A new basin-by-basin study released by the U.S. Department of the Interior and Bureau of Reclamation highlights the impacts of climate change as it pertains to the hydroelectric power supply, health, economy, security and ecology of 17 western states.
Released this past week as part of World Water Day festivities at the White House Summit on Water, the document — titled The SECURE Water Act Report — is available for download through Reclamation’s website here.
The study says climate change is a growing risk to water management in the western U.S., with changes in precipitation, warmer temperatures, snowpack, and the timing and quality of streamflow runoff in major basins posing threats to sustainability.
As a result, Reclamation said hydropower, water supply, quality and operations, groundwater resources, flood control, recreation, and fish, wildlife and other ecological resources remain at risk.
“One of the greatest challenges we face is dealing with the impacts of climate change on our nation’s water, which is really the lifeblood of our economy,” DOI Deputy Secretary Michael Connor said. “We need to continue to develop collaborative strategies across each river basin to ensure that our nation’s water and power supplies, agricultural activities, ecosystems and other resources all have sustainable paths forward.”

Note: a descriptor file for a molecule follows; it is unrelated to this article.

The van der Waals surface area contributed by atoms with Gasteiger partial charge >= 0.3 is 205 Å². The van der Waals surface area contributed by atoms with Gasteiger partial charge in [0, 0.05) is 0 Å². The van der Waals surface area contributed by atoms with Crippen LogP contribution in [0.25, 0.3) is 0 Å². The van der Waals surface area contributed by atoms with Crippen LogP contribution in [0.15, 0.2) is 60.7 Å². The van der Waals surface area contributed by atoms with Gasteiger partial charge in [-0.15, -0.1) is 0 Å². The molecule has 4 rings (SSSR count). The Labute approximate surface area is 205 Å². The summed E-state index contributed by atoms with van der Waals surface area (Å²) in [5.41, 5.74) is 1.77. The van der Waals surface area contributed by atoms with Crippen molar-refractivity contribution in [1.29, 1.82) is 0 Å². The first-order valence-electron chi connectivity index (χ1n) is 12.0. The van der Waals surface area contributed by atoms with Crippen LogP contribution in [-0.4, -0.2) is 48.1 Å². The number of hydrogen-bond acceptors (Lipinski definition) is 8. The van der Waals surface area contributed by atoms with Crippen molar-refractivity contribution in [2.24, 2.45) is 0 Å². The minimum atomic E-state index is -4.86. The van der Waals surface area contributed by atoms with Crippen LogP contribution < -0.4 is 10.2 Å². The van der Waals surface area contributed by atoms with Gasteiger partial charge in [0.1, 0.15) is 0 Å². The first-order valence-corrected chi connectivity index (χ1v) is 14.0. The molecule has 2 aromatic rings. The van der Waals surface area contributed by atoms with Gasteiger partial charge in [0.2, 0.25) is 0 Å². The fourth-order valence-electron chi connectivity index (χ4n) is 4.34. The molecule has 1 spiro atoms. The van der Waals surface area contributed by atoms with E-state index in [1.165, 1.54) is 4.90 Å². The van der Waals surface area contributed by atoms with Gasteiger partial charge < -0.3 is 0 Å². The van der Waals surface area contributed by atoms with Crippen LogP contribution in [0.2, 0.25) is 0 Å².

The report fulfills continuing requirements established by the SECURE Water Act of 2009 that calls for an update to the study every half decade.
The study, which updates one released in 2011, projects:
- A temperature increase of 5 to 7 degrees Fahrenheit by the end of the 21st Century;
- Precipitation increases over the northwestern and north-central parts of the western U.S.;
- Precipitation decreases over the southwestern and south-central areas;
- A decrease for almost all April 1 snowpack, which is a standard benchmark measurement used to project river basin runoff; and
- A 7% to 27% decrease in April to July stream flow in several basins, including the Colorado, Rio Grande and San Joaquin.
The document contains more specific findings and projections for the Southern California, Colorado, Klamath, Truckee, Columbia, Missouri, Sacramento, San Joaquin and Rio Grande river basins.
“Reclamation, its customers and stakeholders have adapted to various climate conditions for more than 100 years,” USBR Commissioner Estevan Lopez said. “Now changing climate is creating a greater challenge, but through collaboration and cooperation, we will work to ensure a sustainable and secure water supply now and into the future.”
Reclamation is the largest supplier of hydroelectric power in the western U.S. and supplies 3.5 million households with power generated by 53 hydroelectric plants.
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